Carly Pearce Says Country Music 'Saved My Soul' in 2020

Carly Pearce experienced a year of change in 2020, filing for divorce from husband Michael Ray in June and releasing her new single, "Next Girl," in September. She also received multiple CMA Awards nominations at the upcoming ceremony, and she recently reflected on just how much country music means to her.

"2020's been interesting, but I think that there are beautiful moments," Pearce told her record label. "And for me, something that's been a beautiful constant thing for me during this hard year has been music. It's been country music and getting to create country music and then to be recognized in such a huge way. I love country music and it has saved my soul, and [the CMA Awards] is just another way that it continues to save me and make me realize who I'm supposed to be and what I want to do in life."

The 30-year-old is nominated for four CMA Awards this year, including Song of the Year, which honors the songwriters for her Lee Brice duet "I Hope You're Happy Now."

"That one means extra," Pearce gushed about her Song of the Year nomination. "That's on another level. You realize how important songs are when you do this and you realize how many great songs happen. And to think that I was recognized as a songwriter, solely, on something that was so special and so personal to me, that is very, very special to me because it shows something outside of just Carly Pearce."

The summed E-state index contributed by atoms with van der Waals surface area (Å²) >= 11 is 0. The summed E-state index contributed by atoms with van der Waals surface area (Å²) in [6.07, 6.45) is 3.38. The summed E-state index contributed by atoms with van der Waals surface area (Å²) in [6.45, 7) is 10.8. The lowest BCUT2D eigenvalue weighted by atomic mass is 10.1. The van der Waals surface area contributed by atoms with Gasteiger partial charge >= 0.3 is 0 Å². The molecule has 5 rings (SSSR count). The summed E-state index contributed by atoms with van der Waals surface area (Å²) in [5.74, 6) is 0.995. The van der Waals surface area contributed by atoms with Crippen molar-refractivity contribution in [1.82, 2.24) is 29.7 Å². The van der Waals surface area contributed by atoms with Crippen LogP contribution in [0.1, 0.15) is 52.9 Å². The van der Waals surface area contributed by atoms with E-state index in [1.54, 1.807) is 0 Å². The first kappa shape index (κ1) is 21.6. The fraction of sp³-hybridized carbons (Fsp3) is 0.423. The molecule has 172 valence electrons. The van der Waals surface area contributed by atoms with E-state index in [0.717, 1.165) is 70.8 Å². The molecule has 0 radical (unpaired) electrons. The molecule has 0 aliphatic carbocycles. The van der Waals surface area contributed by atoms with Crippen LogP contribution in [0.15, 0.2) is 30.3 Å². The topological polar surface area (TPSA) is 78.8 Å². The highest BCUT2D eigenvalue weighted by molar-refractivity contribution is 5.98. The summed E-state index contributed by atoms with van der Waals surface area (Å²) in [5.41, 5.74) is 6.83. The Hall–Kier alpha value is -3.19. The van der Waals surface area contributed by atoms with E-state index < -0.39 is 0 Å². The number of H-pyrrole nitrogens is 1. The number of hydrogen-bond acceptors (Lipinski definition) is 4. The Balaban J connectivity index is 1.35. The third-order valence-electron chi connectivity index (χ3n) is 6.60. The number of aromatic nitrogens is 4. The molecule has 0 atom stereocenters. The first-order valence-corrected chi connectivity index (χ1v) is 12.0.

The Kentucky native will perform the song with Brice during the ceremony, and Pearce wrote on Instagram that "I truly have no words for this one. I have dreamt of singing one of my songs on the @cma awards since I was a little girl, and it's finally happening."


Three of Pearce's nominations are for "I Hope You're Happy Now," which Pearce wrote with Luke Combs, Randy Montana and Jonathan Singleton. The song was produced by the late producer busbee, who was a champion for Pearce early in her career.

"It's the little gift that keeps giving," Pearce reflected of the song. "This song started from me asking Luke Combs at a radio show, 'Hey, will you write a song with me?' To then see Lee come and absolutely sing it into the rafters, to then all of this. Also, on a personal note, it is the last song that busbee, my producer, worked on before he got sick and passed away from brain cancer. And I could not think of a more special moment for the person that gave me so much."